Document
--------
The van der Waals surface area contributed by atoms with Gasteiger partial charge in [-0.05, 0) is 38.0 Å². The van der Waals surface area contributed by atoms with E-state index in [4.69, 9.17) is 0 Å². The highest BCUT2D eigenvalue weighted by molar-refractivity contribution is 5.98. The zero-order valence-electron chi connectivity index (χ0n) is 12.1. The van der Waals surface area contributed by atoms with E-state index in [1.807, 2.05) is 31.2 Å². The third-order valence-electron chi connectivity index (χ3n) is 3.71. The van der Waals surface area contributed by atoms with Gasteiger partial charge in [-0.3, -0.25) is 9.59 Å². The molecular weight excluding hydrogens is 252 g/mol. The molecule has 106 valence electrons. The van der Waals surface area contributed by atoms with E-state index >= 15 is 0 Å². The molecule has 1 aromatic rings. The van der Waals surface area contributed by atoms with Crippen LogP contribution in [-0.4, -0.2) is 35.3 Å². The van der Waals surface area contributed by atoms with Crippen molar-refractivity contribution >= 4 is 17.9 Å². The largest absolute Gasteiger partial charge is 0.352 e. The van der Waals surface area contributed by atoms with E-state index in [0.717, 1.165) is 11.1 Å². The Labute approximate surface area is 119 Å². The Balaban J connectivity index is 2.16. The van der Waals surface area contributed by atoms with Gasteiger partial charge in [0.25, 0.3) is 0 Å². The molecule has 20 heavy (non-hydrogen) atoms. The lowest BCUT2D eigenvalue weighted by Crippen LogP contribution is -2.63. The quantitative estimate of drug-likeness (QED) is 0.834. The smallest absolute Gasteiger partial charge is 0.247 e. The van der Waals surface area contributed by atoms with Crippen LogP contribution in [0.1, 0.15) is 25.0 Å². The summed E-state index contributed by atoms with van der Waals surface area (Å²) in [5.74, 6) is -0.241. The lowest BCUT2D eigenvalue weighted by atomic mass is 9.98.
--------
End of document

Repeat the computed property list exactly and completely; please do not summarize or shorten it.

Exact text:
The van der Waals surface area contributed by atoms with Gasteiger partial charge in [-0.05, 0) is 38.0 Å². The van der Waals surface area contributed by atoms with E-state index in [4.69, 9.17) is 0 Å². The highest BCUT2D eigenvalue weighted by molar-refractivity contribution is 5.98. The zero-order valence-electron chi connectivity index (χ0n) is 12.1. The van der Waals surface area contributed by atoms with E-state index in [1.807, 2.05) is 31.2 Å². The third-order valence-electron chi connectivity index (χ3n) is 3.71. The van der Waals surface area contributed by atoms with Gasteiger partial charge in [-0.3, -0.25) is 9.59 Å². The molecular weight excluding hydrogens is 252 g/mol. The molecule has 106 valence electrons. The van der Waals surface area contributed by atoms with E-state index >= 15 is 0 Å². The molecule has 1 aromatic rings. The van der Waals surface area contributed by atoms with Crippen LogP contribution in [-0.4, -0.2) is 35.3 Å². The van der Waals surface area contributed by atoms with Crippen molar-refractivity contribution >= 4 is 17.9 Å². The largest absolute Gasteiger partial charge is 0.352 e. The van der Waals surface area contributed by atoms with E-state index in [0.717, 1.165) is 11.1 Å². The Labute approximate surface area is 119 Å². The Balaban J connectivity index is 2.16. The van der Waals surface area contributed by atoms with Gasteiger partial charge in [0.25, 0.3) is 0 Å². The molecule has 20 heavy (non-hydrogen) atoms. The lowest BCUT2D eigenvalue weighted by Crippen LogP contribution is -2.63. The quantitative estimate of drug-likeness (QED) is 0.834. The smallest absolute Gasteiger partial charge is 0.247 e. The van der Waals surface area contributed by atoms with Crippen LogP contribution in [0.1, 0.15) is 25.0 Å². The summed E-state index contributed by atoms with van der Waals surface area (Å²) in [5.74, 6) is -0.241. The lowest BCUT2D eigenvalue weighted by atomic mass is 9.98.